The connecting strips 32 connect the devices 11 to an electrode structure 34 having a plurality of arrays of leads 36. The arrays have a pattern with which the thin film strip connectors 32 register. An. upper strip or layer 37 of a suitable insulating material such as Coming #7052 glass is then used. The under side of this strip or layer is provided with a layer 38 of insulating material having a lower melting temperature than the layers 31 and 37 such as a glaze. This strip 37 isplaced over the strip or layer words, automation. For example, continuous or very long strips of glass 31 can be mounted upon a conveyor in which the electrode structure with the arrays of leads 36 are bonded to the strip with each array having leads'for one integrated circuit. The integrated circuit dice 11 are then bonded to the leads or, in the alternative, to the thin films deposited on the strip 31. The upper strip 37 with its glaze 38 can then be put in place and the entire assembly passed through a conveyor furnace which causes the glaze to bond together the strips 31 and 37 and to seal the integrated circuit dice 11. After passing through the furnace, the entire assembly can be stepped through an automatic final tester and thereafter sawn into individual packages and sorted.

The material used for bonding together the upper and lower layers and for encapsulating the semiconductor device should preferably be such that its temperature coefficient matches the material on which the semiconductor device is founded. For example, if silicon is used, it is preferably that it match the coeflicient of expansion of silicon. However, it should be pointed out that my modular package works satisfactorily for wide temperature ranges even where there is a substantial temperature coefficient mismatch. For example, with present technology, it is very common to utilize aluminum films on semiconductor devices. Such films, as is well known to those skilled in the art, alloy with silicon at temperatures approximating 575 C. Therefore, utilizing my teaching to make the final seal in the modular package, it is necessary to utilize a glaze which will soften and seal below the 575 C. temperature. Glazes which melt below this temperature and which are presently known have temperature coefficients which do not match silicon or which do not match Kovar. However, I have found that it is possible to construct a modular package using such a low temperature glaze which will provide a completely sealed package which will operate satisfactorily over relatively wide temperature ranges. However, it can be readily seen that if metallizing other than aluminum is used and, for example, if higher temperature metallizing is used, it is possible to use higher temperature glazes to make the final seal without alloying the metallizing on the semiconductor device. The use of such higher temperature metallizing is desirable because the higher temperature glazes have temperature coefficients which closely approximate the temperature coefi'icient of silicon.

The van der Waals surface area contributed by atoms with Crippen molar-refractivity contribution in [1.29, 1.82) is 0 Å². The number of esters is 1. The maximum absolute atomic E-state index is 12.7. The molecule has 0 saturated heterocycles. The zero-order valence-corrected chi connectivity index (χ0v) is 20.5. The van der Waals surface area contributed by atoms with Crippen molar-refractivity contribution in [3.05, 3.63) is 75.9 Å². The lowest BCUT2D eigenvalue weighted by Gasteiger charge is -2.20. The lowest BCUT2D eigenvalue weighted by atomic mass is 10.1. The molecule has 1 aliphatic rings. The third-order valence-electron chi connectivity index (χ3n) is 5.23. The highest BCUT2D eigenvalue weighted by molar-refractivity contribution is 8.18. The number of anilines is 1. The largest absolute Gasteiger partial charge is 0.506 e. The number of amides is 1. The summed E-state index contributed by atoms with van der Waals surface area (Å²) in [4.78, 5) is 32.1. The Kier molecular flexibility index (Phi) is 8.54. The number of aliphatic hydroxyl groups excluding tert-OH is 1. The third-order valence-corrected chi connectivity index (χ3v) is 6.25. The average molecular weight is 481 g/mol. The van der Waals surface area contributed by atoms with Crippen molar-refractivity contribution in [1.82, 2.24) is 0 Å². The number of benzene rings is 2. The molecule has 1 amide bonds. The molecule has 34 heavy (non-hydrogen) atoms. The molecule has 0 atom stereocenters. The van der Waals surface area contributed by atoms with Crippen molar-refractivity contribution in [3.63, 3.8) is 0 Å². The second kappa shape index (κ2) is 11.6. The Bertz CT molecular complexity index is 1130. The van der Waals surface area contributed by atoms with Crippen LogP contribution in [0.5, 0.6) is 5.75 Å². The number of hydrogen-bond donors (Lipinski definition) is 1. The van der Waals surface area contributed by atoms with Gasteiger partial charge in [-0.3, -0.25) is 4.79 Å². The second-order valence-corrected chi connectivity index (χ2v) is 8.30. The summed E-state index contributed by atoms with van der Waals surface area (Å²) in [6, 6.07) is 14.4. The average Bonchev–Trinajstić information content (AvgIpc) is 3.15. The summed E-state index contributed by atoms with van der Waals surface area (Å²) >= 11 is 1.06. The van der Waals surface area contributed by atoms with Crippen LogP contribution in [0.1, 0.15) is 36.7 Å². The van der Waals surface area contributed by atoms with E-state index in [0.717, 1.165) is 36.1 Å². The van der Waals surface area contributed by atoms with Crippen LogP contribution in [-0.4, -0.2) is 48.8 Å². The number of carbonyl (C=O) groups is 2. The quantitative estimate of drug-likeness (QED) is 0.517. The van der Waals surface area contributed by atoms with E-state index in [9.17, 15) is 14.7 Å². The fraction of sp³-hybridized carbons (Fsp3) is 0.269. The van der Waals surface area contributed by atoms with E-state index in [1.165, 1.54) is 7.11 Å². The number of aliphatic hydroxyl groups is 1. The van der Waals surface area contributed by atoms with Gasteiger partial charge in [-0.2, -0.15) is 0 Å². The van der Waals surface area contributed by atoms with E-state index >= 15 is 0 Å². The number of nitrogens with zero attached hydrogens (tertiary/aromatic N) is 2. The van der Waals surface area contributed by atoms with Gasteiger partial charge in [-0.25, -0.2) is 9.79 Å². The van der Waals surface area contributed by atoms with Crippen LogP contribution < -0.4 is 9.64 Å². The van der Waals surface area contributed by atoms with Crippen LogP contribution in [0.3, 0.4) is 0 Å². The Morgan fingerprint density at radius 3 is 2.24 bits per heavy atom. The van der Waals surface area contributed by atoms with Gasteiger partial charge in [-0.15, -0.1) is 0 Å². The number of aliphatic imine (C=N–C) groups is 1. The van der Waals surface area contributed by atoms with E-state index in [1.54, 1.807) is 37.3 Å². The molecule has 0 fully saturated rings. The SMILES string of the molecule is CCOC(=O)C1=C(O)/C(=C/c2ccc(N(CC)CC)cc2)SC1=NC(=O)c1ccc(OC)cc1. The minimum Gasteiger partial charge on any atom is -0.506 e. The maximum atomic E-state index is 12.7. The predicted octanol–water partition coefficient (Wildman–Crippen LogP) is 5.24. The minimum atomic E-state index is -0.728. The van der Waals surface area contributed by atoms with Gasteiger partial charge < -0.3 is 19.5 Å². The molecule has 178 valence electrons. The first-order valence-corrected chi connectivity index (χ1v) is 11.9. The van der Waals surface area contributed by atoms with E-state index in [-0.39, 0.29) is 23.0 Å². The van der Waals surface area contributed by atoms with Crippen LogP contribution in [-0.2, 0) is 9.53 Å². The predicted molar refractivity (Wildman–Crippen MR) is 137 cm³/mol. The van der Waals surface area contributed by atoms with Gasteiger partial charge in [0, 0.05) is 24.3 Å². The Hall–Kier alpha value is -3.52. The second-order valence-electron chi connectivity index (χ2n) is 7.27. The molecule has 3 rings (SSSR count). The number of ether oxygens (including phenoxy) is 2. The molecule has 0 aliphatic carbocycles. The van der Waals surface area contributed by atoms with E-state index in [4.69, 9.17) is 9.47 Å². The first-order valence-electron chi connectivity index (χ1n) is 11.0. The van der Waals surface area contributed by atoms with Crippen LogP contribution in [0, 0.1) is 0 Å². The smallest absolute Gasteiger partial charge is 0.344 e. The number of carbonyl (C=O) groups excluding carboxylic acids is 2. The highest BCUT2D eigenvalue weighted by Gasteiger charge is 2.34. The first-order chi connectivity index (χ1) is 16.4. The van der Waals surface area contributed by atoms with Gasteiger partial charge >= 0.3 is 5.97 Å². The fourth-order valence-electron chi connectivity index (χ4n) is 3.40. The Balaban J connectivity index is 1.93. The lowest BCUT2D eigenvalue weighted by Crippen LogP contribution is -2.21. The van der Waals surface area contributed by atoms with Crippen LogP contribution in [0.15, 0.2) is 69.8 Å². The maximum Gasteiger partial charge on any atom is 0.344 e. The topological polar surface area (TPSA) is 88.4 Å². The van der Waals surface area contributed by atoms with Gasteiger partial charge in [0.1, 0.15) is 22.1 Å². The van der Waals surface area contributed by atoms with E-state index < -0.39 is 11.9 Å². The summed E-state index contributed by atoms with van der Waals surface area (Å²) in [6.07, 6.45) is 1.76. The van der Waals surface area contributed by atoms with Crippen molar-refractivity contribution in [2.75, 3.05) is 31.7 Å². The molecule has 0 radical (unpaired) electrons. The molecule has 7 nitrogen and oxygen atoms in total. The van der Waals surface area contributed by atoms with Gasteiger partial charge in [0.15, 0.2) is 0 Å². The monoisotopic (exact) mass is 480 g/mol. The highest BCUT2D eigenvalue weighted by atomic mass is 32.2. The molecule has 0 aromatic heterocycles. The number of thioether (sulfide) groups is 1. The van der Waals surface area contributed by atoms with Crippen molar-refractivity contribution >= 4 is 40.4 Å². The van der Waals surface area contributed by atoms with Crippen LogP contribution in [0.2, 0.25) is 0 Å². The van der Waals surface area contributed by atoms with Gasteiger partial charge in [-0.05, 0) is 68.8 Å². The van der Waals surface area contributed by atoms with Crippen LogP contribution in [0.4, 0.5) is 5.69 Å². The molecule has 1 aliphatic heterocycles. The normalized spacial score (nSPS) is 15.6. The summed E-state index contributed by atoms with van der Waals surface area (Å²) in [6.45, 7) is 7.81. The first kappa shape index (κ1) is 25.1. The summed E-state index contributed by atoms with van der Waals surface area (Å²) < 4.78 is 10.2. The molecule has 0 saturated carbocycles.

Another embodiment of my modular package is shown in FIGURE 7. It is very similar to the embodiment shown in FIGURE 2 with the exception that means is provided between the leads 13 and the semiconductor device 11 for facilitating the formation of electrical connections between the leads 13 and the pads 17 of the semiconductor device. In the embodiment shown in FIGURE 7, the inner extremities of the leads 13 have been provided with rounded raised portions 13a. These raised portions 13a facilitate the formation of a good electrical connection between the pads 17 and the raised portions 13a when bonding isaccomplished by the use of ultrasonics or by the use of pressure and heat as is well known to those skilled in the art of thermocompression bonding. In addition to facilitating the formation of good electrical connectionsbetween the device 11 and the leads 13, the raised portions 13a also serve to raise the semiconductor device 11 off of the leads 13 so that the semiconductor device 11 cannot be accidentally shorted by shorting through the leads 13 or shorting around the edge of the insulating layer on the semiconductor device through the silicon below it.

The raised portions 13a, in addition to being formed as an integral part of the leads 13, can be formed onto the leads 13 after they have been embedded in the layer or base 16, and thereafter placing the raised portions 13a on the inner extremities of the leads 13 by suitable means such as electroplating. Alternatively, beads of a suitable material, such as gold, can be properly positioned and then the device 11 placed over the beads or balls. Thereafter, bonds can be formed simultaneously between the balls and the leads 13, and the balls and the pads 17 by suitablemeans such as ultrasonics.

Still another embodiment of my modular package is shown in FIGURE 8 which utilizes the same principles shown in FIGURE 7. Thus, in FIGURE 8, raised portions 26a have been provided on the connecting strips 26 to facilitate the formation of good electrical connections between the semiconductor device 11 and the connector strips 26. As explained above, these raised portions can be formed by electroplating or can be in the form of separate beads which are bonded to the connector strips and to the semiconductor device.